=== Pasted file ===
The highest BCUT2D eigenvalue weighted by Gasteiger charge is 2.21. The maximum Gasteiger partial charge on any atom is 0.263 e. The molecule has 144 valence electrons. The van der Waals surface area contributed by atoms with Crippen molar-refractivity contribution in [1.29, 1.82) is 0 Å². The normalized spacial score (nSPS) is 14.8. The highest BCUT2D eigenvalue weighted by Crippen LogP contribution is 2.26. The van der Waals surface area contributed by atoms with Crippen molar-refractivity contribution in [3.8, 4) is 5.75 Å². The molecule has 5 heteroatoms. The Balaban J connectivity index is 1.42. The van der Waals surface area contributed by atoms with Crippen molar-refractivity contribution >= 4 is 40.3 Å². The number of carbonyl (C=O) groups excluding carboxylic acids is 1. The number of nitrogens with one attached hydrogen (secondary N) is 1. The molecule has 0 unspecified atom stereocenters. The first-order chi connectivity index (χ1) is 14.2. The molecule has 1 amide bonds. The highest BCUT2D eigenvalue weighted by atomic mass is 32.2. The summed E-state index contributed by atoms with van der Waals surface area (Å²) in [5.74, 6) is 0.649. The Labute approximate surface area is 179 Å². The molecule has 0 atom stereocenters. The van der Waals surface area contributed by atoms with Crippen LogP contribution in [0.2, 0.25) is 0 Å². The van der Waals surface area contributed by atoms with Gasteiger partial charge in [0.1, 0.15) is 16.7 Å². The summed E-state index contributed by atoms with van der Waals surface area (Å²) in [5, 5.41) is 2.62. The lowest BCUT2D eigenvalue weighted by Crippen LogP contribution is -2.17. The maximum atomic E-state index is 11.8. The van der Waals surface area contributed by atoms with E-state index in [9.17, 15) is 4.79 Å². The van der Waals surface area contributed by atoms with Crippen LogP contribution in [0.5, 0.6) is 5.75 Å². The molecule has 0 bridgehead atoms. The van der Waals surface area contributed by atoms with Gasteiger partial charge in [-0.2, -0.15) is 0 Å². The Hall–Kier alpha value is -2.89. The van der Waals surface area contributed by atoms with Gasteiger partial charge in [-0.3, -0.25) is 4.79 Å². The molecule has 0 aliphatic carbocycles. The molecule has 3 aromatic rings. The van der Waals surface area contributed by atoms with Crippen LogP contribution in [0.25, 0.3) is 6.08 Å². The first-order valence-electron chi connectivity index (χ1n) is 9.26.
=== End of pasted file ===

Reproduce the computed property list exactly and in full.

The highest BCUT2D eigenvalue weighted by Gasteiger charge is 2.21. The maximum Gasteiger partial charge on any atom is 0.263 e. The molecule has 144 valence electrons. The van der Waals surface area contributed by atoms with Crippen molar-refractivity contribution in [1.29, 1.82) is 0 Å². The normalized spacial score (nSPS) is 14.8. The highest BCUT2D eigenvalue weighted by Crippen LogP contribution is 2.26. The van der Waals surface area contributed by atoms with Crippen molar-refractivity contribution in [3.8, 4) is 5.75 Å². The molecule has 5 heteroatoms. The Balaban J connectivity index is 1.42. The van der Waals surface area contributed by atoms with Crippen molar-refractivity contribution >= 4 is 40.3 Å². The number of carbonyl (C=O) groups excluding carboxylic acids is 1. The number of nitrogens with one attached hydrogen (secondary N) is 1. The molecule has 0 unspecified atom stereocenters. The first-order chi connectivity index (χ1) is 14.2. The molecule has 1 amide bonds. The highest BCUT2D eigenvalue weighted by atomic mass is 32.2. The summed E-state index contributed by atoms with van der Waals surface area (Å²) in [5.74, 6) is 0.649. The Labute approximate surface area is 179 Å². The molecule has 0 atom stereocenters. The van der Waals surface area contributed by atoms with Crippen LogP contribution in [0.2, 0.25) is 0 Å². The van der Waals surface area contributed by atoms with Gasteiger partial charge in [0.1, 0.15) is 16.7 Å². The summed E-state index contributed by atoms with van der Waals surface area (Å²) in [5, 5.41) is 2.62. The lowest BCUT2D eigenvalue weighted by Crippen LogP contribution is -2.17. The maximum atomic E-state index is 11.8. The van der Waals surface area contributed by atoms with E-state index in [9.17, 15) is 4.79 Å². The van der Waals surface area contributed by atoms with Crippen LogP contribution in [0.5, 0.6) is 5.75 Å². The molecule has 0 bridgehead atoms. The van der Waals surface area contributed by atoms with Gasteiger partial charge in [-0.2, -0.15) is 0 Å². The Hall–Kier alpha value is -2.89. The van der Waals surface area contributed by atoms with Gasteiger partial charge in [-0.3, -0.25) is 4.79 Å². The molecule has 0 aliphatic carbocycles. The molecule has 3 aromatic rings. The van der Waals surface area contributed by atoms with Crippen LogP contribution in [0.25, 0.3) is 6.08 Å². The first-order valence-electron chi connectivity index (χ1n) is 9.26.